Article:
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News | Published October 17 2018

Universal Credit suffers further delays

The rollout of Universal Credit has been delayed once again and is now not expected to be fully operational until December 2023. The proposed system – which will merge six benefits into a single instalment – was initially due to come into effect in April 2017. 

The government had planned to begin transitioning almost four million people to the system from January 2019, with larger scale movements scheduled to begin in July of next year. This has now been delayed, however, and initial testing has been pushed back until next summer with the larger scale transition now scheduled to begin in November 2020.

The government has stated that it always intended to introduce the new system gradually, and Employment Minister Alok Sharma, responding to a question in the House of Commons, has said that plans will be published for this next stage “in due course.” He also stated that Universal Credit will be available for new benefits claimants in job centres from December 2018. 

Key Facts
  • Universal Credit is not expected to be fully operational until December 2023
  • Alok Sharma, Employment Minister, stated that Universal Credit will be available for new claimants from Dec 2018
  • Labour call Opposition Day debate on Universal Credit

Addressing the Commons on Monday, Work and Pensions Secretary Esther McVey said that she had been conversing with the chancellor about the details of the system and more information would be revealed in the upcoming Budget.

The proposed system has received widespread criticism from both sides of the political divide and Labour have today used one of their Opposition Day debates to force a humble address motion concerning the system. A humble address motion means that if the majority of MPs support it, the government will be forced to publicise all records and documents on the impact of the system since Esther McVey was installed in her post. The main criticism of Universal Credit focuses on the delay claimants must endure before receiving their monthly instalment, a timetable that was designed to make the benefits system more akin to a monthly salary.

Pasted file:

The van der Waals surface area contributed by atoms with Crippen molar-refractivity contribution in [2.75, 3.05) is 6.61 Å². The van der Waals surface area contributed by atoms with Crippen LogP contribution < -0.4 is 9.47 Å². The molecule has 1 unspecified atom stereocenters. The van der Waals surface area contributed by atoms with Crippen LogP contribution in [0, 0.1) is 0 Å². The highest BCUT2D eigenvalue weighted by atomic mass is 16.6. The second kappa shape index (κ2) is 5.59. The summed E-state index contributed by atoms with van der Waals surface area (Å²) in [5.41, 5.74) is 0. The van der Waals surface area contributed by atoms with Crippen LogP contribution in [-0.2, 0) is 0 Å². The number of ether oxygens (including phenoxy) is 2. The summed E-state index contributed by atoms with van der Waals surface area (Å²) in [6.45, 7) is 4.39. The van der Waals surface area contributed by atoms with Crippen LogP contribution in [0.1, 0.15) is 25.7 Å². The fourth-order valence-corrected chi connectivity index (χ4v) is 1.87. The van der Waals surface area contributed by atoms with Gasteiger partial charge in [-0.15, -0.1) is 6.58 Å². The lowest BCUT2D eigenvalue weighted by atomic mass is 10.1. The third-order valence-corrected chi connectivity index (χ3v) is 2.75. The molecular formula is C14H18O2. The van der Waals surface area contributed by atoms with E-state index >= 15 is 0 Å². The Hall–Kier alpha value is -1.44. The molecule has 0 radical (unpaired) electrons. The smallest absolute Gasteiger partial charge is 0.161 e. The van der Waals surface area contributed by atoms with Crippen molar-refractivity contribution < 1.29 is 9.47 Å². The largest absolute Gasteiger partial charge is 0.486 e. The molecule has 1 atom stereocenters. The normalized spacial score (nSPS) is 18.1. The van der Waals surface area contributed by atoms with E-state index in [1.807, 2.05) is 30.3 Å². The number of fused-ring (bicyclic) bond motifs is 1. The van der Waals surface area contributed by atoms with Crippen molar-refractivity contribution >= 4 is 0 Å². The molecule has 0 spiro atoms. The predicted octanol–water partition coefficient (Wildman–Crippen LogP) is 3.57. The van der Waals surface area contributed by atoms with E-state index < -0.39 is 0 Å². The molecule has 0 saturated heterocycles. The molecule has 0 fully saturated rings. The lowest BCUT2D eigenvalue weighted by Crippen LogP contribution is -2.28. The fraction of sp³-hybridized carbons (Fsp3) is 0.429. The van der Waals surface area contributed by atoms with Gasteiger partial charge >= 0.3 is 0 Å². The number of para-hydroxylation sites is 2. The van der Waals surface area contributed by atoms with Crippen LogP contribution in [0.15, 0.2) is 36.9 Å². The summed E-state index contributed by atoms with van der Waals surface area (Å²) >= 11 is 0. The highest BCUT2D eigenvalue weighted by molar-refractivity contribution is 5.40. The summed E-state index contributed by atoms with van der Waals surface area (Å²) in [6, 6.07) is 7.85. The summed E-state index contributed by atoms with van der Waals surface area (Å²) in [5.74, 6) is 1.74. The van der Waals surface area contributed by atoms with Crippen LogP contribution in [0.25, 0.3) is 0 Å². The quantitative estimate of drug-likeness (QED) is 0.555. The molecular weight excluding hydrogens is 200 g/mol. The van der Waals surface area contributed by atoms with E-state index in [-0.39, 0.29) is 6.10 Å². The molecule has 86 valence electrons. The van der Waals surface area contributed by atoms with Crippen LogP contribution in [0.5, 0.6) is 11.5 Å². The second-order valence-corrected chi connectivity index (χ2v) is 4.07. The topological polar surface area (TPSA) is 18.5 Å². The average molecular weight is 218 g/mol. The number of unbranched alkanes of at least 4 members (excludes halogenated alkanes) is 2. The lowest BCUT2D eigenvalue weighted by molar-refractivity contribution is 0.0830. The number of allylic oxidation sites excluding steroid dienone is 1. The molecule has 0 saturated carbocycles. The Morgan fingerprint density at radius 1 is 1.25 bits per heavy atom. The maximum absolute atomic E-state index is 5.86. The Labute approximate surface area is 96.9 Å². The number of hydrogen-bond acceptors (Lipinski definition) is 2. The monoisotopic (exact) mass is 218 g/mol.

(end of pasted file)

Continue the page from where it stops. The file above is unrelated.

McVey detailed how they government planned to alter the system, stating: "I have been forthright on Universal Credit, about its strong merits and the areas we need to improve," adding that the government plan to alter the system to “provide extra support for those with disabilities, [and] extra housing support for vulnerable adults.”

During today’s debate in the Commons, McVey detailed how they government planned to alter the system, stating: "I have been forthright on Universal Credit, about its strong merits and the areas we need to improve," adding that the government plan to alter the system to “provide extra support for those with disabilities, [and] extra housing support for vulnerable adults.”


Shadow Work and Pensions secretary, Margaret Greenwood, began the debate by attacking the system for being “beset with flaws in its design and delivery” and being a hidden “vehicle for cuts.” Greenwood also criticised the transition plan which will involve claimants reapplying for the benefits they had been regularly receiving, warning that “nearly a million people could fall out of the social security system altogether."

The proposed system also came under fire from former prime minister John Major who warned against introducing it too quickly. Speaking on the BBC’s Political Thinking podcast, Major warned against its introduction “too soon and in the wrong circumstances.” He also stressed that those who would likely lose money need to be protected otherwise you run into the sort of problems the Conservative Party ran into with the poll tax in the late 1980s."

Shadow Work and Pensions secretary, Margaret Greenwood, began the debate by attacking the system for being “beset with flaws in its design and delivery” and being a hidden “vehicle for cuts.” Greenwood also criticised the transition plan which will involve claimants reapplying for the benefits they had been regularly receiving, warning that “nearly a million people could fall out of the social security system altogether."